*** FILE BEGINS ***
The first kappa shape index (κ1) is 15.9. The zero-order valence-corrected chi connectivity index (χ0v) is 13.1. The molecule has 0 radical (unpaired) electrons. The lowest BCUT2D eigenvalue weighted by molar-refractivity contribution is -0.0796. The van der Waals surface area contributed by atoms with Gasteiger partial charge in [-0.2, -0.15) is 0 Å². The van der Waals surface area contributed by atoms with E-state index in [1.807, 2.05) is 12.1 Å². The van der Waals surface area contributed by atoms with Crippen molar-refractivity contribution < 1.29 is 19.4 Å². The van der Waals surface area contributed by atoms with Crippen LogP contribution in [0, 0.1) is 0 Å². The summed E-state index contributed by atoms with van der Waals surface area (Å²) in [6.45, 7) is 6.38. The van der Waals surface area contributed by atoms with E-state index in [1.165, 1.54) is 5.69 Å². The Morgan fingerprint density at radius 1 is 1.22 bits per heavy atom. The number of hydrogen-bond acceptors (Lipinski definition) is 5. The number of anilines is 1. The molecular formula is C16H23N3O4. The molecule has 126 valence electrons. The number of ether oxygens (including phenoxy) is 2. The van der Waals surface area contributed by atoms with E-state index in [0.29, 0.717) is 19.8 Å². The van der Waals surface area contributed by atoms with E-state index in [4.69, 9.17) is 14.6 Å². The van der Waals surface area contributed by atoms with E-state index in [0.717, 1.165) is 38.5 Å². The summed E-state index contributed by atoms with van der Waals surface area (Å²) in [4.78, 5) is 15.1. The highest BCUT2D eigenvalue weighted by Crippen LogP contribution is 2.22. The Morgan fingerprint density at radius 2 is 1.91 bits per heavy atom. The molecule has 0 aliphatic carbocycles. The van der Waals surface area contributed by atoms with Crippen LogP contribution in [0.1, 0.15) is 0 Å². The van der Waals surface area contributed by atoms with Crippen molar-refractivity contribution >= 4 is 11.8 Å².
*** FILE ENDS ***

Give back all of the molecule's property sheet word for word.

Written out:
The first kappa shape index (κ1) is 15.9. The zero-order valence-corrected chi connectivity index (χ0v) is 13.1. The molecule has 0 radical (unpaired) electrons. The lowest BCUT2D eigenvalue weighted by molar-refractivity contribution is -0.0796. The van der Waals surface area contributed by atoms with Gasteiger partial charge in [-0.2, -0.15) is 0 Å². The van der Waals surface area contributed by atoms with E-state index in [1.807, 2.05) is 12.1 Å². The van der Waals surface area contributed by atoms with Crippen molar-refractivity contribution < 1.29 is 19.4 Å². The van der Waals surface area contributed by atoms with Crippen LogP contribution in [0, 0.1) is 0 Å². The summed E-state index contributed by atoms with van der Waals surface area (Å²) in [6.45, 7) is 6.38. The van der Waals surface area contributed by atoms with E-state index in [1.165, 1.54) is 5.69 Å². The Morgan fingerprint density at radius 1 is 1.22 bits per heavy atom. The number of hydrogen-bond acceptors (Lipinski definition) is 5. The number of anilines is 1. The molecular formula is C16H23N3O4. The molecule has 126 valence electrons. The number of ether oxygens (including phenoxy) is 2. The van der Waals surface area contributed by atoms with E-state index in [0.29, 0.717) is 19.8 Å². The van der Waals surface area contributed by atoms with E-state index in [4.69, 9.17) is 14.6 Å². The van der Waals surface area contributed by atoms with E-state index in [0.717, 1.165) is 38.5 Å². The summed E-state index contributed by atoms with van der Waals surface area (Å²) in [4.78, 5) is 15.1. The highest BCUT2D eigenvalue weighted by Crippen LogP contribution is 2.22. The Morgan fingerprint density at radius 2 is 1.91 bits per heavy atom. The molecule has 0 aliphatic carbocycles. The van der Waals surface area contributed by atoms with Crippen LogP contribution in [0.1, 0.15) is 0 Å². The van der Waals surface area contributed by atoms with Crippen molar-refractivity contribution >= 4 is 11.8 Å².